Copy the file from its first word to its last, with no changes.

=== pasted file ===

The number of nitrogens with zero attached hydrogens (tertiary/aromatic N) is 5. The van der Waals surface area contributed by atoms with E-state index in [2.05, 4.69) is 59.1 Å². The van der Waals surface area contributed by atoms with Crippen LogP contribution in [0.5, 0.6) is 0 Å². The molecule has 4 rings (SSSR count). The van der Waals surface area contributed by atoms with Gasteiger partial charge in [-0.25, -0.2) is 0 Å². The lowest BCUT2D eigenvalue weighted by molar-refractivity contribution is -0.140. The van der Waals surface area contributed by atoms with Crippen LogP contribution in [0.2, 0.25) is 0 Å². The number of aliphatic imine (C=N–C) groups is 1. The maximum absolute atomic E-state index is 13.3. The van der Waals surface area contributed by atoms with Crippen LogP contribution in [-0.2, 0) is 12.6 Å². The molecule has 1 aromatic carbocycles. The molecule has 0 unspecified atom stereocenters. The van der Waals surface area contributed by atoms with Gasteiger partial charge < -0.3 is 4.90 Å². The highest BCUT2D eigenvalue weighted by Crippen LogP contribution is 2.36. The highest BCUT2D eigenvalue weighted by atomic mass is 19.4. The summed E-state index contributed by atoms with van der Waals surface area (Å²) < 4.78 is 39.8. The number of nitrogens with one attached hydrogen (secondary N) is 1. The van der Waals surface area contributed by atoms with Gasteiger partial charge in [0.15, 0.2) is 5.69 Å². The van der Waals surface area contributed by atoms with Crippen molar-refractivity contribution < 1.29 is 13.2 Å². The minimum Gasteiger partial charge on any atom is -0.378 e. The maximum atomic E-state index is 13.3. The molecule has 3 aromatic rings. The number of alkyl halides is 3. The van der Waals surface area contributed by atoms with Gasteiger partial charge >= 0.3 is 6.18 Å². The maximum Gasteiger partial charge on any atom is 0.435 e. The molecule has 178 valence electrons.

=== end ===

The number of nitrogens with zero attached hydrogens (tertiary/aromatic N) is 5. The van der Waals surface area contributed by atoms with E-state index in [2.05, 4.69) is 59.1 Å². The van der Waals surface area contributed by atoms with Crippen LogP contribution in [0.5, 0.6) is 0 Å². The molecule has 4 rings (SSSR count). The van der Waals surface area contributed by atoms with Gasteiger partial charge in [-0.25, -0.2) is 0 Å². The lowest BCUT2D eigenvalue weighted by molar-refractivity contribution is -0.140. The van der Waals surface area contributed by atoms with Crippen LogP contribution in [0.2, 0.25) is 0 Å². The number of aliphatic imine (C=N–C) groups is 1. The maximum absolute atomic E-state index is 13.3. The van der Waals surface area contributed by atoms with Crippen LogP contribution in [-0.2, 0) is 12.6 Å². The molecule has 1 aromatic carbocycles. The molecule has 0 unspecified atom stereocenters. The van der Waals surface area contributed by atoms with Gasteiger partial charge < -0.3 is 4.90 Å². The highest BCUT2D eigenvalue weighted by Crippen LogP contribution is 2.36. The highest BCUT2D eigenvalue weighted by atomic mass is 19.4. The summed E-state index contributed by atoms with van der Waals surface area (Å²) < 4.78 is 39.8. The number of nitrogens with one attached hydrogen (secondary N) is 1. The van der Waals surface area contributed by atoms with Gasteiger partial charge in [0.15, 0.2) is 5.69 Å². The van der Waals surface area contributed by atoms with Crippen molar-refractivity contribution < 1.29 is 13.2 Å². The minimum Gasteiger partial charge on any atom is -0.378 e. The maximum atomic E-state index is 13.3. The molecule has 3 aromatic rings. The number of alkyl halides is 3. The van der Waals surface area contributed by atoms with Gasteiger partial charge >= 0.3 is 6.18 Å². The maximum Gasteiger partial charge on any atom is 0.435 e. The molecule has 178 valence electrons.